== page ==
- Photo Essay February 12, 2007– Arba Minch


Series on the Great Ethiopian Rift Valley - Sponsored by Feedelix Wireless

Arba Minch

Arba Minch, the city of forty springs, is the final stop on our Ethiopian Rift Valley photo essay tour from where we brought you the stories of Hooka/Sheesh/Gaya by the shores of Lake Babogaya, the dream of an Ethiopian engineer to turn the plains by the foothills of Mount Zuqwalla to a breadbasket and the failed 250 million Birr experimentation of Meles in Nazret.

This may be the tenth time we have covered this tropical city by the shores of the twin lakes of Lake Chamo and Lake Abaya. This is no coincidence as this city holds a special place in our hearts. And the fact that this city voted almost 100% Kinijit shocking Ehadeg people makes Arab Minch a city that no one can afford to ignore - anymore.

Next to Amharic, what is the most used language in Arba Minch and its environs?

Answers to Photo Essay.

The city owes its existence and vitality to the twin lakes. Lake Abaya is the largest lake fed by the Blaten river that brings reddish sediment from the Wolaita region of Sidamo. Lale Chamo is smaller than Abaya but more colorful, especially at sunset. And just like the two lakes which could not be more different, Arba Minch is essentially a union of two unique and totally opposite cities, Secha and Siqela. Secha is built on a bluff overlooking the two lakes and the natural barrier that separates them (Egzer dildiy - Bridge of God). All the government offices and high-end hotels are loacted in Secha. Siqela, on the other hand, is noisy, rowdy, colorful and full of life. Between the two cities, Arba Minch manages to form an identity that makes it a very attractive destination.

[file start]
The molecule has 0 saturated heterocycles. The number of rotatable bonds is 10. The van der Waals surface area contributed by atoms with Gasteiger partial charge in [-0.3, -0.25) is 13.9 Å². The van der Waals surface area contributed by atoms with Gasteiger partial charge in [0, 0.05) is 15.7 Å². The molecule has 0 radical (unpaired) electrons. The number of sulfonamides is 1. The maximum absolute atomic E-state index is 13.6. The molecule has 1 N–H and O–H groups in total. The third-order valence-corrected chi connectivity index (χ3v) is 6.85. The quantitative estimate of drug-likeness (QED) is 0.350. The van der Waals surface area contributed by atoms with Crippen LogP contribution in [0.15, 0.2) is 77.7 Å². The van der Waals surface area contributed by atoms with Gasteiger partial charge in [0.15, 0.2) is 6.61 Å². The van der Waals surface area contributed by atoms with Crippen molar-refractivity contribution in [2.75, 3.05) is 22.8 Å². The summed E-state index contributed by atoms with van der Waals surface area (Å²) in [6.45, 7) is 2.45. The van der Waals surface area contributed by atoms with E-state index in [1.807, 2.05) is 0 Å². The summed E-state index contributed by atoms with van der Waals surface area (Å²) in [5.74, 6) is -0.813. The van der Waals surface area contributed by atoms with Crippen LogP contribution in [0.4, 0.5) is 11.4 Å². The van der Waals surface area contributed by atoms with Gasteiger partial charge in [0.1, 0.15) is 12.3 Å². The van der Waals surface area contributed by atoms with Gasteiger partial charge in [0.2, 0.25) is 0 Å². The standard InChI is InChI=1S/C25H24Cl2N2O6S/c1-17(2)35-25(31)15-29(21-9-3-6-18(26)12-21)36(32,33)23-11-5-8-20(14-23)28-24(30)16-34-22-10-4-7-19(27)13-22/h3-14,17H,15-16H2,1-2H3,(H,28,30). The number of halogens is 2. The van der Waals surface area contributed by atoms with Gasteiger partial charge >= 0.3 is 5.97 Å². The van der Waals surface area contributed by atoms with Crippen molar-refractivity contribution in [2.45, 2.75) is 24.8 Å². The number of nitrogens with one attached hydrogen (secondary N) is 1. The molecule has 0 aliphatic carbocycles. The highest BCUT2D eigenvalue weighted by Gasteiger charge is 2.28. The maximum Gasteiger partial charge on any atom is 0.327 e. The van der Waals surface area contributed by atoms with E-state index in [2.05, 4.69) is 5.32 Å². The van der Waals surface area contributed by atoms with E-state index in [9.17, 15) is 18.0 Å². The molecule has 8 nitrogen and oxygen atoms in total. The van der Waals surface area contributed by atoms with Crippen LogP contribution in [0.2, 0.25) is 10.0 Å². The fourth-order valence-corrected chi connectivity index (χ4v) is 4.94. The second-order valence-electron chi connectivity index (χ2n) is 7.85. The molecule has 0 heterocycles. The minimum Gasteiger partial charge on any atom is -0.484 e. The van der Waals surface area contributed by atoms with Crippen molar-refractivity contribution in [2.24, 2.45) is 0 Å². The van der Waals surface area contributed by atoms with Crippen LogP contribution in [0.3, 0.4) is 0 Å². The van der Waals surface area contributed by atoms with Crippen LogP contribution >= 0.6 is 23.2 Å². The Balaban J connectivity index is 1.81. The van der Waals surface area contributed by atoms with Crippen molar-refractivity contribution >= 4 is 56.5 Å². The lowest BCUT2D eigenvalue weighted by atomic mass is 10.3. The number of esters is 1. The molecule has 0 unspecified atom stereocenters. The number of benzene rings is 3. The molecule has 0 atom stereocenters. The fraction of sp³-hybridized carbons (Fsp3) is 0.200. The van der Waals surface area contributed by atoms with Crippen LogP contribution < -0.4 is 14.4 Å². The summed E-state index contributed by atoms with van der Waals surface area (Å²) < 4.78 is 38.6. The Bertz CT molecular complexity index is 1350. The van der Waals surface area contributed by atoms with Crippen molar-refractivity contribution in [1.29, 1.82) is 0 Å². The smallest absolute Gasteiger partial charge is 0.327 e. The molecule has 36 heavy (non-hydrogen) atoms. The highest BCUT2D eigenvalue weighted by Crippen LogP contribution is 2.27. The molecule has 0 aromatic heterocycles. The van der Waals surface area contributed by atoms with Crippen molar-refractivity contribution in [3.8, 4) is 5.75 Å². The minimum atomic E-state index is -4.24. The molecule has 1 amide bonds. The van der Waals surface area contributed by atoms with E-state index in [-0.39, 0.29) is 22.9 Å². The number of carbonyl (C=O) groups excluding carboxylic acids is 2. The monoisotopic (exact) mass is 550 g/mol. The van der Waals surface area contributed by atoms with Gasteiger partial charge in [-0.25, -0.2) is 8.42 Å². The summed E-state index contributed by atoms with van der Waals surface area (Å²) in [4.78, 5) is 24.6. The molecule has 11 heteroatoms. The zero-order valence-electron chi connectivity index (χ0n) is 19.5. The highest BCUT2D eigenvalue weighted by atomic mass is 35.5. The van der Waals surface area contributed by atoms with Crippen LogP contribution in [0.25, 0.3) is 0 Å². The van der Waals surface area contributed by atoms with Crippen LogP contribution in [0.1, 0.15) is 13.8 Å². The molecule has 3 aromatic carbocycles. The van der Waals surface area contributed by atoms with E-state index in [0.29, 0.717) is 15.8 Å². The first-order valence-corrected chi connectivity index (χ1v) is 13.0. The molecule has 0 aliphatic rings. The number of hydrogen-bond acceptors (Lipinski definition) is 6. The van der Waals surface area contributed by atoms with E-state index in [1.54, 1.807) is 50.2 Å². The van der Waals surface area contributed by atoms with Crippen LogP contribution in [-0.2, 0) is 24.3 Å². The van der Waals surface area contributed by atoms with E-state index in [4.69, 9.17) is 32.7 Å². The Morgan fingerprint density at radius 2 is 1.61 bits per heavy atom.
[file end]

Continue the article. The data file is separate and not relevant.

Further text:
Tourism is now a growing business. More high-end hotels are popping all over town like the new Tourist Hotel shown here on the right column. The 'nib'/bee loving Sheikh has also been planning to build some resort hotels in the city; but no one we have met seemed to care for the man anymore.

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Gone are the days when pride of lions were roaming the forest near the airport and by the shores of the two lakes. Human settlement has increased in the greater Arba Minch area forcing the big animals further to the Omo region. One has to travel all the way to Jinka - the land of the Evangadi to see big games like lions and buffalo. But Nech Sar Park which is in Egzer Dildiy and accessible by a dirt road remains to be the jewel of the city and the region. Crocodiles, zebras and a variety of antelopes are still abundant.

Arba Minch shares some unique characteristics with the city of Awassa, the other jewel of the Rift Valley. As a melting pot of Ethiopians from different ethnic groups as well as religious affiliations, Arba Minch (like Awassa) is - once in a while - tested by the forces of darkness unleashed by Mr. Meles Zenawi's experiments. Followers of Ethiopian Orthodox church and protestant churches have sometimes clashed as they compete for visibility. The Guji Oromos of Nech Sar have also been in quite regular conflicts with the Gammo people as they compete for garzing land.

But despite these growing pains, Arba Minch continues to make progress towards becoming a challenger for dominance in Southern Ethiopia.

As we wrap up this photo essay series on what geologist call MER (Main Ethiopian Rift), we wish Arba Minch and Awassa all the best in their quest to becoming important cities of the Ethiopian nation.

 

Photos: Shown on left are scenes from Lake Chamo on a recent overcast day following the seasonal rains. On right is shown Tourist Hotel and a farmland near Wolaita on the road to Arba Minch.



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